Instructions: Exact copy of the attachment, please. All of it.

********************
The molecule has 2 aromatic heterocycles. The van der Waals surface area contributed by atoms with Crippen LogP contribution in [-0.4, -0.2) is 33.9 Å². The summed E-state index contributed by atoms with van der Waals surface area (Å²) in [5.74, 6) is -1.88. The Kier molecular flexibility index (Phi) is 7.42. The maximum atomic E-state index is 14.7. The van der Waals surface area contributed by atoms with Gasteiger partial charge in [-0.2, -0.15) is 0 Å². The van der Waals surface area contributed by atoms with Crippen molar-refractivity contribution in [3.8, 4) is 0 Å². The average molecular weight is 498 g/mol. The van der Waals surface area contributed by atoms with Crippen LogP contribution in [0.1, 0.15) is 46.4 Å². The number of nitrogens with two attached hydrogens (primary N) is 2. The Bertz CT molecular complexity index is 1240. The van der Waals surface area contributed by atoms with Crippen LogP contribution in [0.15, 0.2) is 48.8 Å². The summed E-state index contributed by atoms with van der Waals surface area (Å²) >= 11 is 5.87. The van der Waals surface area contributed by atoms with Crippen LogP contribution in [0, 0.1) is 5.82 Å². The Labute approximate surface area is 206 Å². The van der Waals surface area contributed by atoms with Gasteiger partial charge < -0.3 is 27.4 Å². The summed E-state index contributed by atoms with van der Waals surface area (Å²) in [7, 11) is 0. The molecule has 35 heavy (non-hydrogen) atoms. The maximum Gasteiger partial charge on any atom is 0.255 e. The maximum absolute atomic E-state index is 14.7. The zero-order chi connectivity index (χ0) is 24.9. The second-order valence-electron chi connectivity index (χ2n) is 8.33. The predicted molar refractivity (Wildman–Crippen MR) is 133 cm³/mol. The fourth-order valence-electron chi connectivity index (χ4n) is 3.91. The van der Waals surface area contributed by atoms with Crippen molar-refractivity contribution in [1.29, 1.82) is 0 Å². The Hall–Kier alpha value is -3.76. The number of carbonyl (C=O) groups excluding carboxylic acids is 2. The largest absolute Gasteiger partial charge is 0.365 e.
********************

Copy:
The molecule has 2 aromatic heterocycles. The van der Waals surface area contributed by atoms with Crippen LogP contribution in [-0.4, -0.2) is 33.9 Å². The summed E-state index contributed by atoms with van der Waals surface area (Å²) in [5.74, 6) is -1.88. The Kier molecular flexibility index (Phi) is 7.42. The maximum atomic E-state index is 14.7. The van der Waals surface area contributed by atoms with Gasteiger partial charge in [-0.2, -0.15) is 0 Å². The van der Waals surface area contributed by atoms with Crippen molar-refractivity contribution in [3.8, 4) is 0 Å². The average molecular weight is 498 g/mol. The van der Waals surface area contributed by atoms with Crippen LogP contribution in [0.1, 0.15) is 46.4 Å². The number of nitrogens with two attached hydrogens (primary N) is 2. The Bertz CT molecular complexity index is 1240. The van der Waals surface area contributed by atoms with Crippen LogP contribution in [0.15, 0.2) is 48.8 Å². The summed E-state index contributed by atoms with van der Waals surface area (Å²) >= 11 is 5.87. The van der Waals surface area contributed by atoms with Crippen LogP contribution in [0, 0.1) is 5.82 Å². The Labute approximate surface area is 206 Å². The van der Waals surface area contributed by atoms with Gasteiger partial charge < -0.3 is 27.4 Å². The summed E-state index contributed by atoms with van der Waals surface area (Å²) in [7, 11) is 0. The molecule has 35 heavy (non-hydrogen) atoms. The maximum Gasteiger partial charge on any atom is 0.255 e. The maximum absolute atomic E-state index is 14.7. The zero-order chi connectivity index (χ0) is 24.9. The second-order valence-electron chi connectivity index (χ2n) is 8.33. The predicted molar refractivity (Wildman–Crippen MR) is 133 cm³/mol. The fourth-order valence-electron chi connectivity index (χ4n) is 3.91. The van der Waals surface area contributed by atoms with Crippen molar-refractivity contribution in [1.29, 1.82) is 0 Å². The Hall–Kier alpha value is -3.76. The number of carbonyl (C=O) groups excluding carboxylic acids is 2. The largest absolute Gasteiger partial charge is 0.365 e.